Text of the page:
DRAWING, DREAMING AND CARPENTRY…

I’ve been walking this path for years. Carrying a bag on my back I was told to open when I got to the edge of the cliff. Finally! Some end in sight. I sit on the edge, letting my feet dangle off the overhang and start unzipping the satchel I’d been hauling. Planks of wood? Tools? Rope? What am I supposed to do with this? I glance over to the other side of the cliff and see the familiar silhouettes of my parents.

Everyone says you’re at the age where you’re bridging the gap between child and adult. Nobody told me that I had to build-the bridge myself. Thought it would just happen. Instead, I’m teetering on the edge of a cliff, without any skills of carpentry, waving to the grown-ups on the other side. My mother and father are ushering me towards them, still deliberating in their heads, if they’ve done a good job in raising a stand up human being. Every action at this age, seems like it’s just an attempt, to recapture the magic of how exciting things were when I was a child. That sentiment probably sounded much darker than I envisaged. But this does make me wonder; is that why we get full grown Disneyland fanatics, or middle-aged women idealising middle-aged ex-boybands and bronies?!

Is that why I still like animation?

Drawing seems to be the only reoccurring motif in my life -that I’ve carried through from ages 2 to 21. It’s one of those things that we are encouraged to do in nursery and only a few of us are doing it by secondary school, then, sometimes, you’re left still letting it consume you for hours, you can’t help shake the feeling, though, that it’s somewhat childish and a waste of time. Is it?

I’ve been trying to write and draw a graphic novel because I want to combine the skill an English degree has taught me along with my long-time passion. But it’s not going very well. Turns out I can’t stick to a schedule, which is a vital skill for self-management. Who knew? It has strengthened my belief, however, in what I actually want to do in my life, I do want to learn to animate. Perhaps I’m not quite on the right path for that yet though, I avoided animation school in pursuit of practicality over unattainable dreams. But as practical as I try to conduct myself, the library daydreams of working at Pixar studios persist.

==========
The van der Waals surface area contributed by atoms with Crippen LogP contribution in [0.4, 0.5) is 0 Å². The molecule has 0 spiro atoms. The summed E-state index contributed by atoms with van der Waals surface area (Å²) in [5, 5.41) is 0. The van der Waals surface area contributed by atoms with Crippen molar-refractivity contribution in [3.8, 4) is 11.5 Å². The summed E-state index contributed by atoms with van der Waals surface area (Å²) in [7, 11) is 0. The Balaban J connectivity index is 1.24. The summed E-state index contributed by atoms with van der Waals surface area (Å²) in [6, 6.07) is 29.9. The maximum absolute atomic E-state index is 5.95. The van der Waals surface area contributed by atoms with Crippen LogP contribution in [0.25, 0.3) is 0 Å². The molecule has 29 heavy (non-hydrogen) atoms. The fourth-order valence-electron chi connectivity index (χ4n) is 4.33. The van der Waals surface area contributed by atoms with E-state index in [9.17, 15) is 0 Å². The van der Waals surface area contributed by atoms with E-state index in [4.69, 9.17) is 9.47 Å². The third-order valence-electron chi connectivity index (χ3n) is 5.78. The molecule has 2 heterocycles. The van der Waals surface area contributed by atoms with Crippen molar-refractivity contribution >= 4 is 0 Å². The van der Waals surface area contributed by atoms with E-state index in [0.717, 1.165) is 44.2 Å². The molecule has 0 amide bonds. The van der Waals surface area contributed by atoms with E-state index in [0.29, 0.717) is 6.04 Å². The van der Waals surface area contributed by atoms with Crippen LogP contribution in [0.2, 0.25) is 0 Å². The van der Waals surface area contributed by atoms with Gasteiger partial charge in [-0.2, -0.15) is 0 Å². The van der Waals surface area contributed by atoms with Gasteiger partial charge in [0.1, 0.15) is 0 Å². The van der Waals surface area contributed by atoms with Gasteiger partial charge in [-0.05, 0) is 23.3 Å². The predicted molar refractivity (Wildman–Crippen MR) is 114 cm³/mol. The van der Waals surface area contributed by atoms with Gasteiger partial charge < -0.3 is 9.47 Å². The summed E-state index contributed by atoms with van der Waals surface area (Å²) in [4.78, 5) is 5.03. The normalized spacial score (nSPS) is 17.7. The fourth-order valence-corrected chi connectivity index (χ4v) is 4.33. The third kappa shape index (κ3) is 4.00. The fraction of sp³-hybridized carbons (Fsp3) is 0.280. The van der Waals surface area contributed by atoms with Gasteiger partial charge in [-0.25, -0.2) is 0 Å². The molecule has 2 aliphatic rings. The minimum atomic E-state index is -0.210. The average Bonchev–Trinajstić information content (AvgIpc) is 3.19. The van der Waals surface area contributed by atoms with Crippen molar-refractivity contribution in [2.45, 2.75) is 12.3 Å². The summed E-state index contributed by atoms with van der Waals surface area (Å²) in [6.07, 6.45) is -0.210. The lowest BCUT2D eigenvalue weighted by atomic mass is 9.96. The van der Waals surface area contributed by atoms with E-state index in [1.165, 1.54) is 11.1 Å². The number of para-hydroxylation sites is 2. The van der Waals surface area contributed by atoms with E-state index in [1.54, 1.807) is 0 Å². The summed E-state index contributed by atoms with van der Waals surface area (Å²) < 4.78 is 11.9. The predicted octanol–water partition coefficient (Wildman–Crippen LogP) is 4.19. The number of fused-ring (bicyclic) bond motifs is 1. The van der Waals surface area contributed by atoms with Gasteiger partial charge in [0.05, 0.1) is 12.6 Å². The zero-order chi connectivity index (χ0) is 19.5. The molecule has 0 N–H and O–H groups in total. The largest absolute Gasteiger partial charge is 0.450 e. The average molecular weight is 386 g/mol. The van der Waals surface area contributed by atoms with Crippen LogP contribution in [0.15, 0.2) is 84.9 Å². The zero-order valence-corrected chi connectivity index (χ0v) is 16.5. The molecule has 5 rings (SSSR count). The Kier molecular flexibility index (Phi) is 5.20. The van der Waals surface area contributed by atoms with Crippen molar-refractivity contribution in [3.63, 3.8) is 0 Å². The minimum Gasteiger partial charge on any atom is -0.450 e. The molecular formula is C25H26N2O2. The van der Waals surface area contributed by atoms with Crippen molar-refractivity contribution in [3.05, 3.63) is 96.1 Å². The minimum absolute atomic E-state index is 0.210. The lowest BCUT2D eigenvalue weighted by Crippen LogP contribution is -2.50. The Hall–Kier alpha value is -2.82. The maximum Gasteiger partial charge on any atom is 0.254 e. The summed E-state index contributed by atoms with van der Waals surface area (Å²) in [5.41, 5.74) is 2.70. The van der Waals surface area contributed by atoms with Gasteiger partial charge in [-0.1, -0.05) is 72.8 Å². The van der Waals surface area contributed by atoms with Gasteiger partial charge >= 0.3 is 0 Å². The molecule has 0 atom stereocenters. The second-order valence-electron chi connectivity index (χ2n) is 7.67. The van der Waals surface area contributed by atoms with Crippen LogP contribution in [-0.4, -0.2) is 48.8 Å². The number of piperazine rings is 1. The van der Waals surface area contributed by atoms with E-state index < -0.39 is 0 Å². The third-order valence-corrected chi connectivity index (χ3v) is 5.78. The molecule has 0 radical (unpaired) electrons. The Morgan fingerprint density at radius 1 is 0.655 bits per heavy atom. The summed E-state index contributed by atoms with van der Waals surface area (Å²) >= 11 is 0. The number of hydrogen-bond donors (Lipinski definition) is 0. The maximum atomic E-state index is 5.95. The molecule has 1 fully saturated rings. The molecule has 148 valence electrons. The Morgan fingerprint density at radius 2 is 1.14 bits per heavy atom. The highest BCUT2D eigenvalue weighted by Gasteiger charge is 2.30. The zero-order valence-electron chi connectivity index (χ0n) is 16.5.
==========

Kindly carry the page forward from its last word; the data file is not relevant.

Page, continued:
This stems from a Monsters Inc. DVD extras reel I watched in about 2003. It showed the inner workings of the Pixar animation studios, and the workings involved what looked like, not much working at all. They were wearing wacky shirts, making clay models of characters and riding around -on scooters. This would ignite the fire for any child. Of course I wanted to work there, what child wouldn’t? (Unless you were one of those kids where suited professionals, synergy and accountancy got you motivated.) Thinking about it now though, the fun happy go lucky quirky façade, may all seem a bit forced. Riding around work on scooters no longer appeal to me. Guess it’s time to grow up and press on. But I always slip back. I recently watched the documentary The Kingdom of Dreams and Madness. This fly-on-the-wall insight into the Studio Ghibli animation studios sparked a new appreciation for the art of animation, but in a different light from Pixar. Their work environment didn’t look overtly fun, there were no scooters, no kitschy giant character models; just a simple organic working space. A typical Japanese work environment; which involved hard work, routine, exercise and capping the day off to watch the sunset on the roof, each day. Somehow, this all seemed rather appealing. My dreams had changed from that of a child to more of an adult, but was I ready to bridge the gap?

I placed planks of wood on top the grass and sat down. I looked over to my parents at the other side, and resumed drawing this endless graphic novel. I ushered mum and dad towards this side of the cliff for a while, they came over gladly. I’m not building that bridge anytime soon.

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